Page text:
We have learnt that bats brains are specially designed to correlate outgoing
impulses with echoes enabling them to judge the distance, shape and size of
objects. We can only imagine how this would feel for us. Our minds capacity is
limited to truly understanding what it’s like for a bat to be a bat.

Regarding personal experiences, we each have
our own point of view. However, we would have as much trouble understanding our
own experiences properly if approached from alternative views as we would if we
tried apprehending experiences of another species without taking up its viewpoint
(Nagle, 1974). It’s this element of experience complexing the problem because real
experiences can only be gained from the organism itself.

In science, reduction is usually seen as progression
towards objectivity as we isolate specific variables, minimising our dependence
on human senses. The less dependent it is, the better the objectivity. However,
with human experiences, movement towards objective descriptions takes us
further away from the phenomenal properties defining their real nature. It is
these factors making the EG difficult to bridge.



           Firstly, I outlined analytical
behaviourism which attempts to close the EG by claiming that talk of mental
phenomena is just referring to behavioural dispositions. This was threatened by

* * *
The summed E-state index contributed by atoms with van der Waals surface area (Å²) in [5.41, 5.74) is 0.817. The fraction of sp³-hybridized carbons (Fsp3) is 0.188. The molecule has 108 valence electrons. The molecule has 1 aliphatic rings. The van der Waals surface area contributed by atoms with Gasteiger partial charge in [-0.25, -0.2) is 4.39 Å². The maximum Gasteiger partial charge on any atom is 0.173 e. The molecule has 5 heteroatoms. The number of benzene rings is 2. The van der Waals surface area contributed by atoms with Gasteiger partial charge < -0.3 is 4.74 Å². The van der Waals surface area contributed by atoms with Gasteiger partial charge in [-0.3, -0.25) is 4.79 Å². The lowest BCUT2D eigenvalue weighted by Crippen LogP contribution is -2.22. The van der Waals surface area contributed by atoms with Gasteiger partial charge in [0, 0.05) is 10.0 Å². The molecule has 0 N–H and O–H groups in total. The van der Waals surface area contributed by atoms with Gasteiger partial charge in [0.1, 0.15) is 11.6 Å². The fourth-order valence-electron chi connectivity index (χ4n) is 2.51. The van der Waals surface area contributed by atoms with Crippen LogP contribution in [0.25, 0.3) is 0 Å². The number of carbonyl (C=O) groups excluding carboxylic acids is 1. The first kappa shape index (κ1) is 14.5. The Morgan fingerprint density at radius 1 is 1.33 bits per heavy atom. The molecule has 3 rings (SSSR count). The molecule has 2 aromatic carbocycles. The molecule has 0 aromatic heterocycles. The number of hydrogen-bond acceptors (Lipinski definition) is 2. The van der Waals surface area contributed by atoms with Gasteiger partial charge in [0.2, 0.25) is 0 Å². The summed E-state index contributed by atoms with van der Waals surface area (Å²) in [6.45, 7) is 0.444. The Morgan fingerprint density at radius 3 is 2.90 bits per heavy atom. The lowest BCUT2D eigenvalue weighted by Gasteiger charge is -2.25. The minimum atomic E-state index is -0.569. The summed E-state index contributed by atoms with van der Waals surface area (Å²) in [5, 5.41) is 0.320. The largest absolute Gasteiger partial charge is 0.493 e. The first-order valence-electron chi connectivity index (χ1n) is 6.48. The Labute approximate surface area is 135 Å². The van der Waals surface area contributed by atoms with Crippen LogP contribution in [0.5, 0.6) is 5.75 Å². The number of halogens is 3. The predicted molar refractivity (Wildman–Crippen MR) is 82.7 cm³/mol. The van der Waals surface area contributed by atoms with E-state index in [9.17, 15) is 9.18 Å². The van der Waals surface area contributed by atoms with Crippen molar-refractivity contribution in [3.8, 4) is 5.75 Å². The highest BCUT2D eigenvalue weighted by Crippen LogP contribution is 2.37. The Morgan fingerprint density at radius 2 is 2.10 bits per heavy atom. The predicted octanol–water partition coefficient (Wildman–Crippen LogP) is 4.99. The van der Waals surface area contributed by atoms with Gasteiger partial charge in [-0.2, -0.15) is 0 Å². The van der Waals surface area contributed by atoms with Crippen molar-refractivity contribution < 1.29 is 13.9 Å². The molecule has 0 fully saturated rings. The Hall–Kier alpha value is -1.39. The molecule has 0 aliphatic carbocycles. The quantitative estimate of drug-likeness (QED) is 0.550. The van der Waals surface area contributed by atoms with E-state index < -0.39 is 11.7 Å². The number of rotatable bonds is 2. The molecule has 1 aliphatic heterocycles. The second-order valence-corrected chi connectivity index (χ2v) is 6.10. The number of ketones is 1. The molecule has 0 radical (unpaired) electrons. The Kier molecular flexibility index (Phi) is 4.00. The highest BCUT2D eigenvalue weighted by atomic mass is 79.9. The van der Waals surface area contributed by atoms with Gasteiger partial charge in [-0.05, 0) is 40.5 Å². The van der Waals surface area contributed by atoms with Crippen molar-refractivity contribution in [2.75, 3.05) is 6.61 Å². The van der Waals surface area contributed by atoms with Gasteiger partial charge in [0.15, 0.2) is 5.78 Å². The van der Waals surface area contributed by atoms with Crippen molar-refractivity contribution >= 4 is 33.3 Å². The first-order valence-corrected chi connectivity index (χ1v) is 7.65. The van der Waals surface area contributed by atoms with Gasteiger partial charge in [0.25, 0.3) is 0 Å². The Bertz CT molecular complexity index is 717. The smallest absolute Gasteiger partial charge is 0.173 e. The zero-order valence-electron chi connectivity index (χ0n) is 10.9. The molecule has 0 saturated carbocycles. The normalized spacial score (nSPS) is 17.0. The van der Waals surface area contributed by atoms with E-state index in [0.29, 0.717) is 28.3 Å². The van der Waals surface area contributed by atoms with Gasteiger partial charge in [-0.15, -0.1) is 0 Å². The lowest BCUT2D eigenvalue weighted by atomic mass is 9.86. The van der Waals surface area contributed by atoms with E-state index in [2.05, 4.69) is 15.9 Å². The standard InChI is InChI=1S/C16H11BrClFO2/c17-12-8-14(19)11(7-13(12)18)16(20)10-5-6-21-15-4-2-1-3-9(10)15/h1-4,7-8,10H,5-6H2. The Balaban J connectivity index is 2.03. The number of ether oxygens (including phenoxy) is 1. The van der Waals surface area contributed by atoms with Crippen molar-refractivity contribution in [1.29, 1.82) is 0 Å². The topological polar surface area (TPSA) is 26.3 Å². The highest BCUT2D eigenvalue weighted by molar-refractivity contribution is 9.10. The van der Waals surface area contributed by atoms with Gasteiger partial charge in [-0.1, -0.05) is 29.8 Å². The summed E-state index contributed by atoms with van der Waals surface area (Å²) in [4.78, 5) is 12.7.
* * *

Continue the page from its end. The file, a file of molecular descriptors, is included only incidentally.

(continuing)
issues including multiple realizability. Secondly, I looked at Emil de
Bois-Reymond’s views. He couldn’t conceive how ‘mental’ processes could have a
causal / interactive relationship with the physical world.  I moved onto considering mind/brain type
identity theory. This physicalist theory claims that we can close the EG
because brain processes are identical to mental processes. The gap may be
bridged because all that exists are the physical properties. Lastly, we looked
at Nagle’s answer. He believed that the dilemma will continue to exist until
the definitions of key words such as subjectivity and objectivity are agreed.
His claim was that it’s impossible for us to objectively understand other’s
subjective experiences.

Overall, I believe the explanatory gap is far
from bridged. Problems in this complexing debate evidently exist. Our brains
are so complex that we don’t know everything about them yet. We’ll struggle to understand
the mind properly until we know all physical facts about the way it operates in
life and after death. When defending physicalist theories, phenomenal aspects
of our experience require physical accounts. However, after considering these,
it seems that many questions have remained unanswered.



Chalmers, D. (2010). Consciousness and Its
Place in Nature. The Character of Consciousness, 103-140.

Conaill, D. (2017), Phenomenology,
Objectivity, and the Explanatory Gap. The Sou. Jour. of Phil., 55: 32–50.

Levine, J. (2009). The
Explanatory Gap. The Oxford Handbook of Philosophy of Mind: Oxford University

Nagle, T. (1974). What Is It Like to Be a
Bat? The Philosophical Review, Vol. 83, No. 4, pp. 435-450

Smart, J. “The Mind/Brain Identity
Theory”, The
Stanford Encyclopedia of Philosophy (Spring 2017 Edition).

Sturm, T. (2012). Consciousness regained?
Philosophical arguments for and against reductive physicalism. Dialogues in Clinical Neuroscience, 14(1), 55–63.